From Caterpillar Cake, by Matt Goodfellow

For KS1/2 we look for a rich variety of topics – family, friendships, school experiences, exploring different forms, and also feelings and emotions. Plenty that a child of around seven plus would relate to in their life, but also cross-curricular poems on historical figures, global issues,  conservation, the natural world. Not much is off-limits but we are wary of poems that seem too dark or frightening, without a positive outcome.

Otter-Barry Books

In Stars with Flaming Tails, Val Bloom and I took out one poem that we felt was too bleak and dystopian, maybe more suitable for a child of 12 plus. Though we did keep in the poignant poem about a child soldier, where the language and approach speaks more gently to a primary-aged child.

From Stars With Flaming Tails by Valerie Bloom, illustrated by Ken Wilson-Max

In other places the mood is lightened by funny poems, riddles and wordplay.

Otter-Barry Books

James Carter’s Weird, Wild and Wonderful has exactly that rich variety of styles, moods and interest levels, and appeals to children from Year 2 to Year 6 and beyond.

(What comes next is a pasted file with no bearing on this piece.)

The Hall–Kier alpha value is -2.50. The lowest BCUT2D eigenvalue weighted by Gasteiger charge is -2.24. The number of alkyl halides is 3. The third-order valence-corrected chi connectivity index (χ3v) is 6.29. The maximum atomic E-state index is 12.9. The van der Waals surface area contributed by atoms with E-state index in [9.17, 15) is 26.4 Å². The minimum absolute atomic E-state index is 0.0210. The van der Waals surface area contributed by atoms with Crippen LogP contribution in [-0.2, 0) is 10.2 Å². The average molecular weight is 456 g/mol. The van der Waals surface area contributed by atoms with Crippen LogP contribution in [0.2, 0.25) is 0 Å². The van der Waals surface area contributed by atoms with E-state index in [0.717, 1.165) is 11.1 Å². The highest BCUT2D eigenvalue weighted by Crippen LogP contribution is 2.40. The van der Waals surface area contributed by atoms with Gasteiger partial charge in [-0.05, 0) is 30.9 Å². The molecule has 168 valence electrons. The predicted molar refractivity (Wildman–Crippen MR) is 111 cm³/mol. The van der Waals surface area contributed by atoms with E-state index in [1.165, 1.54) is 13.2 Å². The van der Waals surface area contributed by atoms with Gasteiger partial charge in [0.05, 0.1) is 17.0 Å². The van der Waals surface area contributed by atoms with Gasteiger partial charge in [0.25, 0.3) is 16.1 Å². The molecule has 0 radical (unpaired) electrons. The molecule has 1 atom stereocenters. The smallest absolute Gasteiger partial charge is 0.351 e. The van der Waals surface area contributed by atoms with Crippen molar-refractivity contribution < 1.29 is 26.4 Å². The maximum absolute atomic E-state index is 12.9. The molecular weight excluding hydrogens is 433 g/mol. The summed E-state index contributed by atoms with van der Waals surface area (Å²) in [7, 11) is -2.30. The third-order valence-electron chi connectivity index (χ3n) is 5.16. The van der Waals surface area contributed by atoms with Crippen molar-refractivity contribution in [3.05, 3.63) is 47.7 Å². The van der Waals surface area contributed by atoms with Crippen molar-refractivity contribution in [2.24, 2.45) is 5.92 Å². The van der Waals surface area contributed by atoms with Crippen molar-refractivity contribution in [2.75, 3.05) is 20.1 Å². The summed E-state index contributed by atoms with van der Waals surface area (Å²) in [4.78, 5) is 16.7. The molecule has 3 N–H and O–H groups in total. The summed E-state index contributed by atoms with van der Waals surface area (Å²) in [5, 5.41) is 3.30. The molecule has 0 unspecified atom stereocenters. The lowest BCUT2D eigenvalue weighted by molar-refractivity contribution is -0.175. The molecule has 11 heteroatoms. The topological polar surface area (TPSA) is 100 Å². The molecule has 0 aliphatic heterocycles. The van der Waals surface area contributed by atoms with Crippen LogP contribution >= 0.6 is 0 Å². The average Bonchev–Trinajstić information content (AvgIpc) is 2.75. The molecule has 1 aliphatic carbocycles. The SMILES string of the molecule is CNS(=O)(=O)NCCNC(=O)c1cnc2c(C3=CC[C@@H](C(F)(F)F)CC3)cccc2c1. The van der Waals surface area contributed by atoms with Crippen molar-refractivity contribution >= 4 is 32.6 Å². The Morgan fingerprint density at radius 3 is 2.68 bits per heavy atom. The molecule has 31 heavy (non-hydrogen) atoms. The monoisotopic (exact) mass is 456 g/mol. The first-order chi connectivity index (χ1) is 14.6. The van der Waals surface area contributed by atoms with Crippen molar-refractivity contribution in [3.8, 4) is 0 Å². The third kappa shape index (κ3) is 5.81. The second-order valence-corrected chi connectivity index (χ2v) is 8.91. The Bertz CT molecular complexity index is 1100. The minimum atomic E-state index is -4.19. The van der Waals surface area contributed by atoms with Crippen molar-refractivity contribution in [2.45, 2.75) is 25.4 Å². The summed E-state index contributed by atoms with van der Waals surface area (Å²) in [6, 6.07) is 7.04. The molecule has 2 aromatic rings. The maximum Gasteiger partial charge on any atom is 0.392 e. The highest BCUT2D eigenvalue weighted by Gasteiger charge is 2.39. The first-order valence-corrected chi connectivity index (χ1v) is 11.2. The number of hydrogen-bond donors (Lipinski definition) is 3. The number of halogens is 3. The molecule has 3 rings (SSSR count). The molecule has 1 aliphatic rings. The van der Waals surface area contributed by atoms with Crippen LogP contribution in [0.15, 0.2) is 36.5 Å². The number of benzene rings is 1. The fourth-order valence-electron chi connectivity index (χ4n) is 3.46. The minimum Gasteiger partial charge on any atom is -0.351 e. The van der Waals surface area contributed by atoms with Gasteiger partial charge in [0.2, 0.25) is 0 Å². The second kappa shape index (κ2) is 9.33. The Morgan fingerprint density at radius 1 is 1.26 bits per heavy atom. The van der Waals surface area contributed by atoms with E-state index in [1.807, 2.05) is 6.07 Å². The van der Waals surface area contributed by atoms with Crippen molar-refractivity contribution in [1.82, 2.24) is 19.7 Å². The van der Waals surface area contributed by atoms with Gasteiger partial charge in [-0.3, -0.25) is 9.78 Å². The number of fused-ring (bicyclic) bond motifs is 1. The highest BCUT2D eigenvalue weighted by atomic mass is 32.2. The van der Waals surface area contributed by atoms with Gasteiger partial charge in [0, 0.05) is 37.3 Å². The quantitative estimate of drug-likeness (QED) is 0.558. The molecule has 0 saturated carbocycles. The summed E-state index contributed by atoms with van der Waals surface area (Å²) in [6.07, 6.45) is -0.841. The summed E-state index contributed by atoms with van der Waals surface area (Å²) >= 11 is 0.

Otter-Barry Books

Our new KS2 collection about thoughts, worries and feelings, Being Me, by Liz Brownlee, Matt Goodfellow and Laura Mucha, launches ahead of Mental Health Awareness Week in May. This book captures a whole range of emotions that children of all ages experience, but is presented in a way particularly accessible to 7-11s. The characters are primary-age children, going through challenging experiences, drawing recognition and empathy from the reader. Based on personal experience in the classroom and with advice on level from a clinical psychologist, complex issues are explored.  Illustrations by Victoria Jane Wheeler plus exciting fonts and shapes also bring the poems alive, as in Snail by Laura Mucha.

From Being Me, by Liz Brownlee, Matt Goodfellow and Laura Mucha

At KS3, 12 and up, the level is perhaps easier to identify. In Hey Girl!, Rachel Rooney’s new collection, illustrated by her son Milo Hartnoll and publishing in July, we ‘live’ the poems through a young teenage girl  as she battles her way towards adulthood, navigating life with that intensity of experience that occurs between twelve and sixteen.

The language is still accessible, but richly layered – just right for a teenage reader, as beautifully encapsulated by Battle Call.

From Hey Girl! by Rachel Rooney, Illustrated by Milo Hartnoll